Start Licensing’s Ian Downes takes a look at some of the trends and activities in the retail sector that are a cause for optimism.
One challenge that we are all facing in licensing at the moment is retailing. Many retailers have announced cutbacks, closures and redundancies.
This week Thorntons announced the closure of its physical stores. It has been a long-term supporter of licensing, running programmes with properties like The Snowman very successfully in recent years. Clearly for a business like licensing that is heavily reliant on retail this has to be a concern.
Against this backdrop, it is interesting to see some of the trends and activities in the retail sector that might be a cause for optimism. Of course, one big positive trend seems to be the growth in ecommerce and the way that a number of licensing companies have adapted their businesses to tap into the move to home shopping.
Value retail has become increasingly important for licensing and retailers such as Poundland, Home Bargains and B&M have embraced licensing over the years. For certain brands and licensees value retailing has become a core part of their retail activity.
I popped into my local Poundland to take a look at its current offer licensing-wise. Like always, shopping in-store is a different experience these days. There is less time to dwell and like a lot of retailers Poundland has introduced a designated route to take as you shop. This means my Looking Out is a little bit more hurried than it used to be. My overall impression was that Poundland is currently featuring less licensed lines than it was say 12 months ago.
Products that were in-store at Poundland included a good range of licensed Easter eggs from Kinnerton. The range featured Peppa Pig and PAW Patrol. Interestingly there were £1 eggs and £2 eggs (including a mug) – this reveals one of the challenges Poundland has faced, namely sticking with a single price. I think it has had to evolve the price offer as market dynamics have changed.
Poundland is good at utilising all available space in-store and makes frequent use of clipstrips to present specific offers. Licensed ranges tend to feature in this context. I spotted a range of Disney Princess bath fizzers on a clipstrip. This sales technique seems to work well in the context of Poundland.
Poundland was also selling the Carex Fun Edition bath and shower gel range that features Swizzels confectionery brands such as Drumstick Squashies and Love Hearts.
This category in toiletries has undergone a lot of changes in terms of the scents and themes used for products – I remember we had a lot of success with Tango shower gels in the value retail category some years ago and there was quite a lot of head scratching about using a brand like Tango in the category. Today it seems the norm to have these kind of fragrances available.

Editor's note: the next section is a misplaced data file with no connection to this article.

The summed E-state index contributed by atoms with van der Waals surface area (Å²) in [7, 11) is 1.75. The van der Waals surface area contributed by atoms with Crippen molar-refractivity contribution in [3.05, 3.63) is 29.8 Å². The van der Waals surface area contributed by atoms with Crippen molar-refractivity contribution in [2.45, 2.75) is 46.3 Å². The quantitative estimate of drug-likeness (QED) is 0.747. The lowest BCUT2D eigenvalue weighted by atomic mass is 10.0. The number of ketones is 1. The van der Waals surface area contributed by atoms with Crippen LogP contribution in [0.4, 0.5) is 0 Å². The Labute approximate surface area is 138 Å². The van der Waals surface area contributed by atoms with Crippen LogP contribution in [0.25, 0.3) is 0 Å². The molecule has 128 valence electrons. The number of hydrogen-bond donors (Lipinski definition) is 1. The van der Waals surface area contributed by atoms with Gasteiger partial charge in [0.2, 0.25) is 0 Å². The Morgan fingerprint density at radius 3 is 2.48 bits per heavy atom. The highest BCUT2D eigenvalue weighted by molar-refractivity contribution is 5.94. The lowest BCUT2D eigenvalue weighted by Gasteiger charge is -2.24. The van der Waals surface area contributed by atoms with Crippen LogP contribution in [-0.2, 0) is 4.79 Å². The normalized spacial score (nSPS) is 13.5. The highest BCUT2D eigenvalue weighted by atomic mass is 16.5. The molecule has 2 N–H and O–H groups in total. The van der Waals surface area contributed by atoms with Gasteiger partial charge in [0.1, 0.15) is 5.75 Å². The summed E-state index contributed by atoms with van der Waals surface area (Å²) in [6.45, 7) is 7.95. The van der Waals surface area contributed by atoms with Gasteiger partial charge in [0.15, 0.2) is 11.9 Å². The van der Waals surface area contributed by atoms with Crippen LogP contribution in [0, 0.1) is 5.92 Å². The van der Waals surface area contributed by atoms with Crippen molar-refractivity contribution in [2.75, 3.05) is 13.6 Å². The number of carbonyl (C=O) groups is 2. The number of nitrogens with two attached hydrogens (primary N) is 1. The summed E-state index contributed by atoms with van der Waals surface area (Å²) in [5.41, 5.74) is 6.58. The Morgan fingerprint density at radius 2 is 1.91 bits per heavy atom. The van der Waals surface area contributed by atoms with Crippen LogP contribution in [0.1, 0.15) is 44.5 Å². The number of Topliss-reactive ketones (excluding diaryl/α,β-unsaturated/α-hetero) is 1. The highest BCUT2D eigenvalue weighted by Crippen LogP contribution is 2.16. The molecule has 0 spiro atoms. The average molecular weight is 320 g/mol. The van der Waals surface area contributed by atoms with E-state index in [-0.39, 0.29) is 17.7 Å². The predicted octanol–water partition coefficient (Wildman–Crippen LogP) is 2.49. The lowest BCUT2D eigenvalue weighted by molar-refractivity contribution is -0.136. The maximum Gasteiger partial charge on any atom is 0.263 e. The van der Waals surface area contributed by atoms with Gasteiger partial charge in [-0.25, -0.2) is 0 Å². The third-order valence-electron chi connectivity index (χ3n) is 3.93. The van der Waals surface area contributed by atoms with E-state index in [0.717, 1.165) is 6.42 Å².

The value retailers seem more willing to support new ideas and product themes. I think this is because it is in their interest to offer something new to their consumers and also feature new products to encourage repeat visits. In this context, licensing can help value retailers move more quickly and offer unique products.
Other brands featured in the toiletries aisle include Toy Story for bath crystals, L.O.L. travel toothbrush kit and Disney’s Oral B Kids toothpaste range.
Poundland also has a strong offering of books including children’s books. There were a number of licensed books on offer including The Lion King and Hey Duggee. There were also some well known literary characters featured such as Horrid Henry. I suspect publishers are now more willing to develop formats for the value retailers and see this as opportunity of selling in volume. Retailers like Poundland give publishers access to consumers that maybe they can’t reach elsewhere.
Also books for £1 are great gifts for occasions like children’s parties. I suspect shoppers are increasingly savvy about where to shop when they are looking for specific products for specific occasions.
Similarly Poundland has a strong greetings card offering that features licensed cards such as Harry Potter and PAW Patrol. I also spotted some Thorntons products in-store which are licensed I believe – specifically Chocolate Wafer Rolls. Moving forward, and given the decision to close stores, I believe Thorntons will be looking to drive more sales through other retailers and I suspect that it will look to develop more licensing partnerships as well.